Irish soldiers face deployment inside war-torn Syria

Irish soldiers could be deployed in war-torn Syria before the end of the year, even though the country has become the centre of a new Cold War-era battle between Russia, the US, Britain, France, and their proxy allies.

Irish soldiers face deployment inside war-torn Syria

Irish troops withdrew from a UN camp 25km inside Syria in August 2014 after they and fellow UN peacekeepers came under sustained attack from al-Qaeda-linked Islamic extremists, amid a war in the region which has seen multiple factions fighting each other, including Islamic State (IS).

However, the Irish contingent did not leave until they bravely fought their way through the insurgent lines and freed 81 Filipino soldiers who had been under siege for three days.

It has now been revealed that some of the troops, who have since withdrawn to the relative safety of the Golan Heights, may be sent back to Syria.

The Irish troops are now mainly concentrated at Camp Ziouani (known in military terms as the Alpha side), which is on the strategic uplands of the disputed Golan Heights, between Israel and Syria.

There are currently 130 Irish Defence Forces personnel serving at that camp and they were first deployed in September 2013 to monitor the peace between the Israeli and Syrian soldiers — the latter have been tied up fighting against factions opposed to the rule of Syrian president Bashar al-Assad.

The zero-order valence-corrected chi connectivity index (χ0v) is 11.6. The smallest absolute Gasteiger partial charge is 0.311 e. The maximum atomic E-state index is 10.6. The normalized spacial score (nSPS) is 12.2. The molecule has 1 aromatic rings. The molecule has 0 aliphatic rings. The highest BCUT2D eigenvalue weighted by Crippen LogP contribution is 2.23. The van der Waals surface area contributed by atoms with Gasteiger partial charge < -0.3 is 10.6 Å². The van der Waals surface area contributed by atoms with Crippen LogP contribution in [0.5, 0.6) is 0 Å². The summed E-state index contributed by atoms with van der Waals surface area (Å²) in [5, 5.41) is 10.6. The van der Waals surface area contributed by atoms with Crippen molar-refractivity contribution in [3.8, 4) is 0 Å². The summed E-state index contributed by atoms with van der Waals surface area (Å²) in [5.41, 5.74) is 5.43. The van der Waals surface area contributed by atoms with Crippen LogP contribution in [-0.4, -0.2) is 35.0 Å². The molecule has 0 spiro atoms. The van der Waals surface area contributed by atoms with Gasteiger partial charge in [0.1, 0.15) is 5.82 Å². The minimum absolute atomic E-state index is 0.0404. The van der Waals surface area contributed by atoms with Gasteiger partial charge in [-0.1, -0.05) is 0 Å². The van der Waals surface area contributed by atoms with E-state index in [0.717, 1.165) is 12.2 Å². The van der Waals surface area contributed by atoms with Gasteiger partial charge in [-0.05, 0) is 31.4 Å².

While claim and counter-claim about his alleged chemical attacks on Syrian civilians continue to be argued between Russia and the western powers, the Defence Forces’ press office has revealed that Irish soldiers could move back deeper into Syria before the end of the year.

Some UN peacekeepers have managed to get back to Camp Faouar, 25km inside the Syrian border, and eight Irish Army personnel are already among them, including their force commander, Colonel Michael Dawson.

The Defence Forces Press Office (DFPO) said that since November 2016, the UN peacekeeping mission has commenced a “phased conditions-based approach of incremental return to its original headquarters in Camp Faouar” — a significantly more dangerous area than the Golan Heights.

The DFPO said the decision to move troops deeper inside the Syrian border is being “based on continuous risk-assessment of the prevalent security conditions in that area of operations”.

A spokesman said that troops from the Golan Heights were scheduled to return to Camp Faouar, but for operational reasons would not reveal the number who would be transferred to the base.

The spokesman said any movement of troops would be subject to the approval of minister of state for defence, Paul Keogh, and that “certain infrastructural and security conditions are met at Camp Faouar”.

More in this section